Guess what, every Indian is fluent in 2 or more than 2 languages (It’s not dialects like in Chinese like to say it, but a real freakin different language)(not even counting English) so How many foreign languages is a native English speaker fluent in? no

8 years 41 weeks ago
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Shining_brow:

Unfortunately, Karma, yes - people ARE after "native English speaker status". TIC! Is it 'right'. No. But it does happen.

 

Unfortunately, also, research shows that if someone is learning more than 1 language from a young age, both languages suffer (slightly). In the first few years of schooling, it's been shown to be obvious, but it does sort itself out by the end of schooling. So, having more than 1 language can be detrimental.. though I would obviously suggest that it more of an advantage.

 

The fact that the majority of NES only speak 1 language is rather irrelevant to the discussion about teaching the language.. What IS relevant, is one's education and ability to teach - and that's true regardless of nationality or background!!! Certainly, as has been discussed on this board many times - just being a native speaker does not make a teacher.. and, quite obviously, there are many many NNES teachers who are far far better - who should get that teaching job well in advance of the NES.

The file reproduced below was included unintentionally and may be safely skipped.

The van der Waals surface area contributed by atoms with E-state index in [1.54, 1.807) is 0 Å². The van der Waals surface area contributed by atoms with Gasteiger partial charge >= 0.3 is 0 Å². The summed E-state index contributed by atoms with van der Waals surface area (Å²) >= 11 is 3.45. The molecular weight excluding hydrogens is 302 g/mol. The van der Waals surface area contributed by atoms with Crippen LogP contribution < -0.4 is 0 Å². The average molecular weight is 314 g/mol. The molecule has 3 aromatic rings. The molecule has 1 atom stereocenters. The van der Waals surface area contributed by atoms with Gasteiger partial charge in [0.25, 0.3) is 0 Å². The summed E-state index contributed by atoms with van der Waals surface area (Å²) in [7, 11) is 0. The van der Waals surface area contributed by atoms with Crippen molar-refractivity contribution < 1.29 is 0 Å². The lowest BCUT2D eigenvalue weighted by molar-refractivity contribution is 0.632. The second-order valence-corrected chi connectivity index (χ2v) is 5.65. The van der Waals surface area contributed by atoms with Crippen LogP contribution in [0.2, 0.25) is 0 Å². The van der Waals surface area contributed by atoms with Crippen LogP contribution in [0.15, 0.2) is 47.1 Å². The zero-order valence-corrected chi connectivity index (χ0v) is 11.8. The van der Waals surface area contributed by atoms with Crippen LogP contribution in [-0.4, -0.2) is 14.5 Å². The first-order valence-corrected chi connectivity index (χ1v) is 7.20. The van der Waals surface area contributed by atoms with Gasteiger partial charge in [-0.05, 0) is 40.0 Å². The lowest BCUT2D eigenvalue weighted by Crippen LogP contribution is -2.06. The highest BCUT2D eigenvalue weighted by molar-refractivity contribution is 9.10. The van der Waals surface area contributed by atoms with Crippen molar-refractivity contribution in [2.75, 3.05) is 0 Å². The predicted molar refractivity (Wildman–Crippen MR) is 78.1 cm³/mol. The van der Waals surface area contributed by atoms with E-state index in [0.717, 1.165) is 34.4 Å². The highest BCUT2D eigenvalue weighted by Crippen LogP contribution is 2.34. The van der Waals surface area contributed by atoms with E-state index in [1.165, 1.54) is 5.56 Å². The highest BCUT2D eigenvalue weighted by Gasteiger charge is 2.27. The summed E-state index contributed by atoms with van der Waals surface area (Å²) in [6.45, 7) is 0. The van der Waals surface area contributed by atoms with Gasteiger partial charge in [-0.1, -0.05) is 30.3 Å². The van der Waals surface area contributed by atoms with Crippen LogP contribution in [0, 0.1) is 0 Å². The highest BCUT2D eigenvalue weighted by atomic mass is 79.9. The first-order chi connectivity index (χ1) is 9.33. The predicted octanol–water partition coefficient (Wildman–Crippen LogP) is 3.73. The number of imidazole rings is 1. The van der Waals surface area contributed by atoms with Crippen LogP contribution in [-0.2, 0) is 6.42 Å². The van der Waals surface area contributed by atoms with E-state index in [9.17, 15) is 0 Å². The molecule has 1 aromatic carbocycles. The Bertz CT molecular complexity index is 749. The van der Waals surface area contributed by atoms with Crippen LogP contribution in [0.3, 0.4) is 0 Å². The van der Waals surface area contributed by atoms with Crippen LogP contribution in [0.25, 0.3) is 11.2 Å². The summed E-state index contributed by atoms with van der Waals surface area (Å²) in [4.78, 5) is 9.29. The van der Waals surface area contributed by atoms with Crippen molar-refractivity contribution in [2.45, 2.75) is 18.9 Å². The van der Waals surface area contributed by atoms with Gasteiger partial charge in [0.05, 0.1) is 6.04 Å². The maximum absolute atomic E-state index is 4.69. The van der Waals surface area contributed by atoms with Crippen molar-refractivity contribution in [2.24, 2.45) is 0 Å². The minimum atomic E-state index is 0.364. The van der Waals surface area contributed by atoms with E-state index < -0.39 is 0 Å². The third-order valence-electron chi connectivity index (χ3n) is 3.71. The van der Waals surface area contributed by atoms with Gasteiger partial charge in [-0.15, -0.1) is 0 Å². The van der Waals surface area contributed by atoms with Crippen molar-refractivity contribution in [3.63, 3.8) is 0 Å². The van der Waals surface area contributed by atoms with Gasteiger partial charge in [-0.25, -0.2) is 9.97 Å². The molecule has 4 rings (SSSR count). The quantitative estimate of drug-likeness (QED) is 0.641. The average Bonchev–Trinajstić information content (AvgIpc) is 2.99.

In regards to this particular OP... I'm not sure. As I pointed out - there are grammatical, punctuation, and phraseology errors that make me cringe. And if these errors get taught... :(

 

(PS - I disagree (if it is indeed what you mean). Many Chinese 'dialects' are in fact different languages. And, if that's not what you meant - then of course the different languages in India are distinct languages!!!)